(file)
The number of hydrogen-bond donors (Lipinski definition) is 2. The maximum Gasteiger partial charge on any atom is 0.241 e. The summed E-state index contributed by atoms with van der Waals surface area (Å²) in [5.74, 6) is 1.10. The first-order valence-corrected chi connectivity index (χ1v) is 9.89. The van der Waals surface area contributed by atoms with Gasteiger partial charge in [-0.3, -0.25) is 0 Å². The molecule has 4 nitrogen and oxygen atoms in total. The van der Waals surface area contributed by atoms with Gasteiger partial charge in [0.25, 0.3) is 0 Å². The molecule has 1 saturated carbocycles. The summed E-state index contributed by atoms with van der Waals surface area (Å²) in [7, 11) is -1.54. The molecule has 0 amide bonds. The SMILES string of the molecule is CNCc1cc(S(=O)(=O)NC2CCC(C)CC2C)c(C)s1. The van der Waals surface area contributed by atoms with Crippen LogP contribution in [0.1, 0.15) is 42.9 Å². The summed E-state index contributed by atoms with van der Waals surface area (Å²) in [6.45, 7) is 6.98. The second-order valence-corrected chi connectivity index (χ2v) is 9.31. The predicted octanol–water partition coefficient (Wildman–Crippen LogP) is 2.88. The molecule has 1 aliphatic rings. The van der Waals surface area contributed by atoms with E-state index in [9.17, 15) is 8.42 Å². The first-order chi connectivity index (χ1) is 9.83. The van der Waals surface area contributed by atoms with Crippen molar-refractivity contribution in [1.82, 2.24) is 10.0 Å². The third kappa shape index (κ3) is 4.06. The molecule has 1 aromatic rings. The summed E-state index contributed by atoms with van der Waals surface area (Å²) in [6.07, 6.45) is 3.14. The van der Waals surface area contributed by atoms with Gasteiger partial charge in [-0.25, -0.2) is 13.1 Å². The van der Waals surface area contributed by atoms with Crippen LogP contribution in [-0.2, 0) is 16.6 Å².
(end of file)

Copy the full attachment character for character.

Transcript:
The number of hydrogen-bond donors (Lipinski definition) is 2. The maximum Gasteiger partial charge on any atom is 0.241 e. The summed E-state index contributed by atoms with van der Waals surface area (Å²) in [5.74, 6) is 1.10. The first-order valence-corrected chi connectivity index (χ1v) is 9.89. The van der Waals surface area contributed by atoms with Gasteiger partial charge in [-0.3, -0.25) is 0 Å². The molecule has 4 nitrogen and oxygen atoms in total. The van der Waals surface area contributed by atoms with Gasteiger partial charge in [0.25, 0.3) is 0 Å². The molecule has 1 saturated carbocycles. The summed E-state index contributed by atoms with van der Waals surface area (Å²) in [7, 11) is -1.54. The molecule has 0 amide bonds. The SMILES string of the molecule is CNCc1cc(S(=O)(=O)NC2CCC(C)CC2C)c(C)s1. The van der Waals surface area contributed by atoms with Crippen LogP contribution in [0.1, 0.15) is 42.9 Å². The summed E-state index contributed by atoms with van der Waals surface area (Å²) in [6.45, 7) is 6.98. The second-order valence-corrected chi connectivity index (χ2v) is 9.31. The predicted octanol–water partition coefficient (Wildman–Crippen LogP) is 2.88. The molecule has 1 aliphatic rings. The van der Waals surface area contributed by atoms with E-state index in [9.17, 15) is 8.42 Å². The first-order chi connectivity index (χ1) is 9.83. The van der Waals surface area contributed by atoms with Crippen molar-refractivity contribution in [1.82, 2.24) is 10.0 Å². The third kappa shape index (κ3) is 4.06. The molecule has 1 aromatic rings. The summed E-state index contributed by atoms with van der Waals surface area (Å²) in [6.07, 6.45) is 3.14. The van der Waals surface area contributed by atoms with Gasteiger partial charge in [-0.25, -0.2) is 13.1 Å². The van der Waals surface area contributed by atoms with Crippen LogP contribution in [-0.2, 0) is 16.6 Å².